Study Guide

The American Narrator Point of View

By Henry James

Narrator Point of View

Third Person (Omniscient)

Third person omniscient, you say? That's what we get when the narrator sneaks in on every character's deepest and darkest secrets.

For instance, we instantly hear that the shabby-looking M. Nioche "was evidently going through his remnant of life on tiptoe, for fear of waking up the hostile fates" (1.29). We wouldn't know that little tidbit unless the narrator saw fit to delve into M. Nioche's mind to dig it out for us.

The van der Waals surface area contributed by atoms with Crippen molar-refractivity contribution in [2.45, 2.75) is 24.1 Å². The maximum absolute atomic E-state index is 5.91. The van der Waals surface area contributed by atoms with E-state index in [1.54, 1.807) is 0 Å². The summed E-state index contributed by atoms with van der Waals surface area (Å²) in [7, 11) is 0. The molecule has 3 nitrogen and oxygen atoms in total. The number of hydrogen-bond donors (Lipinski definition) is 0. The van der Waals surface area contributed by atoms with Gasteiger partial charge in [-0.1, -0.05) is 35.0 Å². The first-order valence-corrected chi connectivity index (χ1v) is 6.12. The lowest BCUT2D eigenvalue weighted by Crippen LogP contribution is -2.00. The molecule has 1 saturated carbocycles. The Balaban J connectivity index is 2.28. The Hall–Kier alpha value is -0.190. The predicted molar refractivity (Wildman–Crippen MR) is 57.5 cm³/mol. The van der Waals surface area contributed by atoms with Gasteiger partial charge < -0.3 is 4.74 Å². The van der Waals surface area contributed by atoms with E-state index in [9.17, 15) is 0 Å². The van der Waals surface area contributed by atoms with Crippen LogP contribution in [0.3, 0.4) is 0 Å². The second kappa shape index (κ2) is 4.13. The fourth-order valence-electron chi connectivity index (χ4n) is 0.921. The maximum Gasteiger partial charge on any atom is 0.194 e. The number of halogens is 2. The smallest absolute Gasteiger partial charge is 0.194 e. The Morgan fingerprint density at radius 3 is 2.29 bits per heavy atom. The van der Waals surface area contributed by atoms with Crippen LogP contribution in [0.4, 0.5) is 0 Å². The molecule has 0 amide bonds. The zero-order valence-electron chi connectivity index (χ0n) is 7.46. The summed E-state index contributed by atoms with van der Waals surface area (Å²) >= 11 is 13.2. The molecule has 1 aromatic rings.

Just to make it clear that we're on the inside track to M. Nioche's thoughts, we get a bonus detail: If Newman says anything rude to Noemie, M. Nioche plans to "entreat him huskily, as a particular favor, to forbear; but he would admit at the same time that he was very presumptuous to ask for particular favors" (1.29). In other words, M. Nioche's fairly honest about his own weaknesses.

Our narrator is interested in stripping away all the false confidence to expose something a little more interesting.

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